Jimmy: That’s tremendous. Thank you, Michael. Thanks for participating on “Alts Expo” today. We got a pretty good chunk of time here to get to a lot of questions. We do have a lot of questions coming in. I want to address Matt’s question in the chat. First of all, Matt asked, “Will this presentation be available on video later this week?” So, yes. Matt and everybody else watching and listening, we are recording this entire event. All of “Alts Expo” is being recorded. We chop up the video recording, and we put a video of every single segment up on our webpage at wealthchannel.com/expo. Those will be available starting as soon as tomorrow morning. We should have the first batch up. And we’ll try to get most, if not all of the videos up by end of day tomorrow. My post-production team is pretty good to turn those around pretty quickly, so we thank them and we will get those videos up. Great question, Matt. Let’s talk about the deal now. Let’s talk about FNRP. Where’d the questions go? Here they are. “FNRP, is there opportunity for 1031 exchange proceeds?” That question’s from Brett.

Michael: Sure. Typically, there is. In this particular investment, there’s not based on the compelling debt that we’re going to put on the property, but we do have another multi-family investment with a similar risk return profile, different business plan that will follow this where we do believe 1031s will be accepted based on the lender, but unfortunately for Champion Townhomes, they’re not. Good question.

Jimmy: Got it. “What cap rate are you purchasing the property at?” And yeah, someone else asked a similar question. “What is the above-market cap rate reference?” That’s from Phil.

Michael: Sure. So, you know, again, let’s assume market rents, right, which here we’re 15% below without even putting a dollar into the property. So, at market rents, we think a market cap rate is closer to 5. We’re going in on 15% to 20% below-market rents at a 5.5 is our entry cap. So, we feel again, really, really good about this acquisition basis, and that’s driving a lot of the value creation here.

Jimmy: Good. Murdy wants to know, “What is your minimum investment requirement?”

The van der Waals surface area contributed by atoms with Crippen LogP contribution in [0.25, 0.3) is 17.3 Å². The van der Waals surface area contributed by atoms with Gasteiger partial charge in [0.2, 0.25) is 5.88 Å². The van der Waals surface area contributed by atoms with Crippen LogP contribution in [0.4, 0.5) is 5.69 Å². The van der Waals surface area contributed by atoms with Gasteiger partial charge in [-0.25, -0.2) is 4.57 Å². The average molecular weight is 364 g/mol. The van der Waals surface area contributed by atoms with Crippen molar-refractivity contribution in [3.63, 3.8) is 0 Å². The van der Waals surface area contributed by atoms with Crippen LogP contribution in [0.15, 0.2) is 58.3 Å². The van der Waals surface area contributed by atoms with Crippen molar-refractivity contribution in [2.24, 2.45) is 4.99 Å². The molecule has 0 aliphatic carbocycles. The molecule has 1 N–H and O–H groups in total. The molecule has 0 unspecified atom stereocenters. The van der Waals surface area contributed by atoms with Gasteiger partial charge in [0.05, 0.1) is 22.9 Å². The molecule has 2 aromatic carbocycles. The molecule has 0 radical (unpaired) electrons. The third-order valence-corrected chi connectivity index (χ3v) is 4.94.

Michael: Minimum investment requirement is $25,000, I believe, and $50,000 for a 1031 buyer, which again, we don’t offer here, but typically we do.

Jimmy: Yeah. You do have quite a few different offerings on your platform. And you have different funds open at different points in time, right. But this is the one that you currently have open. How many deals do you typically have open at any given time, or what does that deal flow process look like for you, guys?

Michael: You know, it just depends. It’s pretty situational. I think we’re awfully selective about the deals that we pursue. We have a very wide net, as I mentioned. We’ve acquired almost a billion dollars last year, so, you know, we like to think we’re one of the first couple phone calls for anything multi-family, retail and industrial within the segments that we like. So, you know, typically between one and two, but I think, you know, it just depends. We just finished raising for a two-property portfolio in Atlanta. Those were Publix and Kroger-anchored assets. Those were launched together with Champion Townhomes, you know, certainly in the market at the same time. So, typically one to two, I would say.

Jimmy: Good. Couple questions about management. I’ll kind of combine these questions into one. “Does FNRP use a third-party manager or is that done in-house?” Scott asked a similar question, “Mike, who is your management firm? Do you have an in-house team? If not, do you have someone in mind?”